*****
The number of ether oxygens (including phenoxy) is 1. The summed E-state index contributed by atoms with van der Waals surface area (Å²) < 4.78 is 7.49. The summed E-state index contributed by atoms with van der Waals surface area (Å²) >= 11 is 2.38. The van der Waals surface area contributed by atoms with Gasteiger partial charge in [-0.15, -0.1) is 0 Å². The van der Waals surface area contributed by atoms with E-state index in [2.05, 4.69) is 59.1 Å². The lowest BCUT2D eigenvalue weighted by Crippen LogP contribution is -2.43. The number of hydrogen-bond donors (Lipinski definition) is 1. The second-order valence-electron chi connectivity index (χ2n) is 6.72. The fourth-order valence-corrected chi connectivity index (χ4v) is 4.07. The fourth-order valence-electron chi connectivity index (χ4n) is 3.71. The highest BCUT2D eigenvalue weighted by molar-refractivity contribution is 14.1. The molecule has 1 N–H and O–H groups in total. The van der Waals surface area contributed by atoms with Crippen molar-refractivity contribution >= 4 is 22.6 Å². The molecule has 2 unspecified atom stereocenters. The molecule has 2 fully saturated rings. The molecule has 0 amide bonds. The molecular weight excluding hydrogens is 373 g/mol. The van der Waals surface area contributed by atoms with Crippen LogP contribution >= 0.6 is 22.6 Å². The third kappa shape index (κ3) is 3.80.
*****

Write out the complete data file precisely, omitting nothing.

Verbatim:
The number of ether oxygens (including phenoxy) is 1. The summed E-state index contributed by atoms with van der Waals surface area (Å²) < 4.78 is 7.49. The summed E-state index contributed by atoms with van der Waals surface area (Å²) >= 11 is 2.38. The van der Waals surface area contributed by atoms with Gasteiger partial charge in [-0.15, -0.1) is 0 Å². The van der Waals surface area contributed by atoms with E-state index in [2.05, 4.69) is 59.1 Å². The lowest BCUT2D eigenvalue weighted by Crippen LogP contribution is -2.43. The number of hydrogen-bond donors (Lipinski definition) is 1. The second-order valence-electron chi connectivity index (χ2n) is 6.72. The fourth-order valence-corrected chi connectivity index (χ4v) is 4.07. The fourth-order valence-electron chi connectivity index (χ4n) is 3.71. The highest BCUT2D eigenvalue weighted by molar-refractivity contribution is 14.1. The molecule has 1 N–H and O–H groups in total. The van der Waals surface area contributed by atoms with Crippen molar-refractivity contribution >= 4 is 22.6 Å². The molecule has 2 unspecified atom stereocenters. The molecule has 2 fully saturated rings. The molecule has 0 amide bonds. The molecular weight excluding hydrogens is 373 g/mol. The van der Waals surface area contributed by atoms with Crippen LogP contribution >= 0.6 is 22.6 Å². The third kappa shape index (κ3) is 3.80.